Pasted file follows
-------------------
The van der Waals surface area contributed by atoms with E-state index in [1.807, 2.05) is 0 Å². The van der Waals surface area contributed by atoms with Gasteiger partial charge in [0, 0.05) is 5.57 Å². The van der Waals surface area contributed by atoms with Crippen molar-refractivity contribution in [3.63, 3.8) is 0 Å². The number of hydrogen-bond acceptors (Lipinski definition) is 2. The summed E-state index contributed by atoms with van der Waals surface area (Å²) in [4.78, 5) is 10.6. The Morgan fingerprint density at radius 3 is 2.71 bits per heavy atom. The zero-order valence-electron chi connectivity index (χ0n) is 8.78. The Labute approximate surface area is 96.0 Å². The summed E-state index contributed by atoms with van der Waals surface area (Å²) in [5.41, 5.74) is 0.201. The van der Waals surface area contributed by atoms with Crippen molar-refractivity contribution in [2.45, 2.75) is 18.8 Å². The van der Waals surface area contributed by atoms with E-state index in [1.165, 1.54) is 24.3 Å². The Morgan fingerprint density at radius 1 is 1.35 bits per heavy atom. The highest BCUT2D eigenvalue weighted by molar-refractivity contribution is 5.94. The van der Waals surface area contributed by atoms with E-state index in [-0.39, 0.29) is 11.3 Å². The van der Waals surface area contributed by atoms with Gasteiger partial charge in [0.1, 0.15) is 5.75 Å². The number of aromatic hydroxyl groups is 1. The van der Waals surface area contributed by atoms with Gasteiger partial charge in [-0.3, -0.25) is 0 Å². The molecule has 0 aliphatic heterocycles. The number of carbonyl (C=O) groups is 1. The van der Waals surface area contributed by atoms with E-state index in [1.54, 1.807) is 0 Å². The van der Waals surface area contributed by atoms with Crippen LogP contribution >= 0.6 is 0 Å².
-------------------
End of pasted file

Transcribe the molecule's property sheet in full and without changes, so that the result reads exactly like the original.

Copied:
The van der Waals surface area contributed by atoms with E-state index in [1.807, 2.05) is 0 Å². The van der Waals surface area contributed by atoms with Gasteiger partial charge in [0, 0.05) is 5.57 Å². The van der Waals surface area contributed by atoms with Crippen molar-refractivity contribution in [3.63, 3.8) is 0 Å². The number of hydrogen-bond acceptors (Lipinski definition) is 2. The summed E-state index contributed by atoms with van der Waals surface area (Å²) in [4.78, 5) is 10.6. The Morgan fingerprint density at radius 3 is 2.71 bits per heavy atom. The zero-order valence-electron chi connectivity index (χ0n) is 8.78. The Labute approximate surface area is 96.0 Å². The summed E-state index contributed by atoms with van der Waals surface area (Å²) in [5.41, 5.74) is 0.201. The van der Waals surface area contributed by atoms with Crippen molar-refractivity contribution in [2.45, 2.75) is 18.8 Å². The van der Waals surface area contributed by atoms with E-state index in [1.165, 1.54) is 24.3 Å². The Morgan fingerprint density at radius 1 is 1.35 bits per heavy atom. The highest BCUT2D eigenvalue weighted by molar-refractivity contribution is 5.94. The van der Waals surface area contributed by atoms with E-state index in [-0.39, 0.29) is 11.3 Å². The van der Waals surface area contributed by atoms with Gasteiger partial charge in [0.1, 0.15) is 5.75 Å². The number of aromatic hydroxyl groups is 1. The van der Waals surface area contributed by atoms with Gasteiger partial charge in [-0.3, -0.25) is 0 Å². The molecule has 0 aliphatic heterocycles. The number of carbonyl (C=O) groups is 1. The van der Waals surface area contributed by atoms with E-state index in [1.54, 1.807) is 0 Å². The van der Waals surface area contributed by atoms with Crippen LogP contribution >= 0.6 is 0 Å².